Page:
The Abrahamic faiths (i.e., Judaism, Christianity, Islam, and Baha'i) have God as an overlord, and we are His servants. Arguably, such concepts and terminology emerged within the context of an ongoing battle between church and state in the Levant, and later in Europe and the Americas, to see who would get to control the people. So the priests pushed an image of the Almighty that deliberately attempted to usurp all of the adulation that secular rulers wanted.
Yet not all of the world's great religions are like this, and therefore, this isn't a universal human need. For example, neither Siddhartha nor Confucius demanded capitulation to their overbearing authority. Rather, they were just sages who offered helpful advice — take it or leave it (choose the latter if you plan on failing, but that's up to you). So outside of the context of a power struggle between church and state, theology doesn't act or sound like a political authority. And if the role of a belief system is to provide spiritual guidance, one would think that it would be more readily accepted as a kind suggestion.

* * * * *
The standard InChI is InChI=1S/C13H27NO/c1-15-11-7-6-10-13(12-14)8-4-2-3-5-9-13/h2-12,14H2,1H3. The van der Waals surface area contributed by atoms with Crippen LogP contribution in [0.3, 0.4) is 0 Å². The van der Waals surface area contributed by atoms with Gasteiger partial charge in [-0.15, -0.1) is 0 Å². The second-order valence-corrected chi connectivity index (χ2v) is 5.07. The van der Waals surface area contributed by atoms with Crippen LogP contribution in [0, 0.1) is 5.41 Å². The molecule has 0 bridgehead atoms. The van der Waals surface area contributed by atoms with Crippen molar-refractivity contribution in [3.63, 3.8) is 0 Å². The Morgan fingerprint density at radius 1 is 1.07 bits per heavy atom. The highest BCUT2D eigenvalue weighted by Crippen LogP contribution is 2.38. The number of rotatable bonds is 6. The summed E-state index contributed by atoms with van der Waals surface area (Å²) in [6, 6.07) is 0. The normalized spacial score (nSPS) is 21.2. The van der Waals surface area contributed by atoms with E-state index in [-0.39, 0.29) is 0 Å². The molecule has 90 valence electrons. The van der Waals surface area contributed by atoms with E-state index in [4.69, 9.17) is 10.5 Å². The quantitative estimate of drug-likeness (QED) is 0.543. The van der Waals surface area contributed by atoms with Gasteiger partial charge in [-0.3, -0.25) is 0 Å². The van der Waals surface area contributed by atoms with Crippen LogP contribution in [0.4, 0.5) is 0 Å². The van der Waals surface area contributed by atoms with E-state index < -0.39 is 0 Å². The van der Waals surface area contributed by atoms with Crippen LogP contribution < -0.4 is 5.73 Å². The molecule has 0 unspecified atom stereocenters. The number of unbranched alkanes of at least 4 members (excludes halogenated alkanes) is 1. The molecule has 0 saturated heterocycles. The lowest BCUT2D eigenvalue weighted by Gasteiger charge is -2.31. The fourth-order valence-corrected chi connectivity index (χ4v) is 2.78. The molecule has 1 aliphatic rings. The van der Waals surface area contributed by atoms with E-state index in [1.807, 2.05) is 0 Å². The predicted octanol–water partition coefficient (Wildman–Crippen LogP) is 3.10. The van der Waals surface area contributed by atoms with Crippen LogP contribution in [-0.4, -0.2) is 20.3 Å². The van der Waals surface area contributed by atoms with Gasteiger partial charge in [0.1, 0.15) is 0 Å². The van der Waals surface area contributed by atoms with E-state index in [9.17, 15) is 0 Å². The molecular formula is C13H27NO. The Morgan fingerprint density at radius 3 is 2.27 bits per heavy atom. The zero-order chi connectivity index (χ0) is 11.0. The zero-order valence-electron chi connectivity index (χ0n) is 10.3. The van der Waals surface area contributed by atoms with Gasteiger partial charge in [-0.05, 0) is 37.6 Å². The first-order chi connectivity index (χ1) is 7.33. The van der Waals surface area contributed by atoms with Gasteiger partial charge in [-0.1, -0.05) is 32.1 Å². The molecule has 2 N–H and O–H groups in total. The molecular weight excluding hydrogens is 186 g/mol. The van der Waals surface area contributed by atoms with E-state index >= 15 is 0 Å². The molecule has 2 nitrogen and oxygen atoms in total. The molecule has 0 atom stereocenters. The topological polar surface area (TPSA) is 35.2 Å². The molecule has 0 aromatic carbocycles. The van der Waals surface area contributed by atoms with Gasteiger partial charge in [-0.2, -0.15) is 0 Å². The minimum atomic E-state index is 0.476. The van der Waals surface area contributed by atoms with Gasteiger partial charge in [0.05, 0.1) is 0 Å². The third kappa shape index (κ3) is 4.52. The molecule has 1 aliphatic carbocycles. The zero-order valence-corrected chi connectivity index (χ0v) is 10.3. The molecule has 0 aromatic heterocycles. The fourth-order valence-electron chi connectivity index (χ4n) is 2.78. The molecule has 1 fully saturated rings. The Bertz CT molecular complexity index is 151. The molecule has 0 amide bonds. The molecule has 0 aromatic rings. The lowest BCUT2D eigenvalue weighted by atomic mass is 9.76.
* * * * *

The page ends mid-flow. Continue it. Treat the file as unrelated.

We actually are suspicious of "truths" that have to be forced on people. Typically in this world, people find real truths to be convincing just on the basis of intrinsic merit, and people only need to be coerced when it's a lie. So we consider fire and brimstone to be a possible indication that something is wrong with what is being said. Of course, it doesn't prove that something is wrong. But since truths can be communicated effectively without force, and since lies can only be perpetrated with force, we believe that force has no place in theology.